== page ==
Friday, November 17, 2006

Viva Pinata: Let's Get It On

Don't you know how sweet and wonderful, life can be
I'm askin you baby, to get it on with me
I aint gonna worry, I aint gonna push
So come on, come on, come on, come on baby
Stop beatin round the bush..

They're mating.

I really don't want to consider the minutia of pinata genitalia and copulation, but they're mating. I guess it could be worse. Pinatas could be self-pleasuring themselves and ejecting streams of candy. My eyes! My eyes!

In Viva Pinata, you function as a pinata pimp, directing two members of a species to well, bang the gong and all that.

I don't know if pinatas mate for life. It doesn't seem that way--as far as I can tell, it's free love on the free love freeway.

All I know is that if I see a money shot, I'll lose the will to live.

I've been playing Viva Pinata in rotation with Gears of War, and it's been a strange and disorienting experience. You'd expect Gears of War to have complex controls and Viva Pinata to have simple ones, but it's actually reversed. GOW maps about a hundred functions to the "A" button, it seems, dumbing down the controls as much as humanly possible. Viva Pinata, on the other hand, has actions and functions and directions and options and shagging.

For a game with a cartoon tie-in, it's pretty damn complicated, actually.

It has a magnificent sense of style, though--wonderfully bright, vaguely psychedelic, and totally whimsical. Even the loading screens are trippy and colorful and fun.

But it's clunky, too. The graphics are so inspired that you expect the game itself to be that way, but at least at first, it's just not. The first thing you do is get a shovel and dig up your entire garden. You don't have to dig it all up right away, technically, but you have to eventually, anyway. It's a bland introduction.

The basic premise seems to be this: you have a garden, and you plant grass and flowers in the garden to attract pinatas. All of these pinatas have likes and dislikes, and you have to tailor your garden accordingly. Pinatas live in your garden, they mate, they fight off an invasion from an alien race known as the Skurg...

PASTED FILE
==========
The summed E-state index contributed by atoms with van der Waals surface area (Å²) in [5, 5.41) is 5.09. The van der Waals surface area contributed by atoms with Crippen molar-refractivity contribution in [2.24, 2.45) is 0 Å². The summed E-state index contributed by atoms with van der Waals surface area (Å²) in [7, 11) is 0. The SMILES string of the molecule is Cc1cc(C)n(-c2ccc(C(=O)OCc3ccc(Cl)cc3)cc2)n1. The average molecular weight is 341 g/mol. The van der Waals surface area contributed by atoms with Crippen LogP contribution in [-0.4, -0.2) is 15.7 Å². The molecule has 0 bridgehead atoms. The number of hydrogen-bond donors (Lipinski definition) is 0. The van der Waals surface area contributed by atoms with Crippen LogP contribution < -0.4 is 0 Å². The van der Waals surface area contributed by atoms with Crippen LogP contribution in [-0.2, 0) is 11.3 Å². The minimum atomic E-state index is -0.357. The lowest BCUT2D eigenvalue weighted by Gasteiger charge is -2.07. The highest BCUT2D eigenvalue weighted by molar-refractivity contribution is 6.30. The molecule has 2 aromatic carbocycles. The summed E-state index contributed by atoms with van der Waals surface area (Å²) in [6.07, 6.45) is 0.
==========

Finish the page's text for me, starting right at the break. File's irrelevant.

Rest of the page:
Okay, I just added that last part.

There are evil pinatas as well, although I haven't seen any yet. So it's a little pinata biosphere. And even if it's a little clunky at times, it is pleasant to play. But every time I start to settle in, something drags me out, and here's another example. There's an alert system that takes the focus away from you to a "breaking event," and sometimes these events are stacked in multiples, and it's quite annoying. Sometimes the break-ins are explaining events to help you become familiar with the game, but there are so many of them that the game just doesn't have any sense of flow.

What's most disappointing about the first few hours of the game, though, is that there are all kinds of things to discover, but you're not really allowed to discover them. Instead, they're sort of rolled out to you in relatively linear order. Maybe it's necessary because of the complexity of the game, but it winds up feeling far more structured and controlled than I expected.

I'm about three hours in at this point, and I've gotten more interested each hour, so that's a good sign. I'm not desperate to play in free moments, but I do find it somewhat interesting. So my first impressions are not exceptional, but they are improving.

I just hope nobody finds a Hot Toffee mod.

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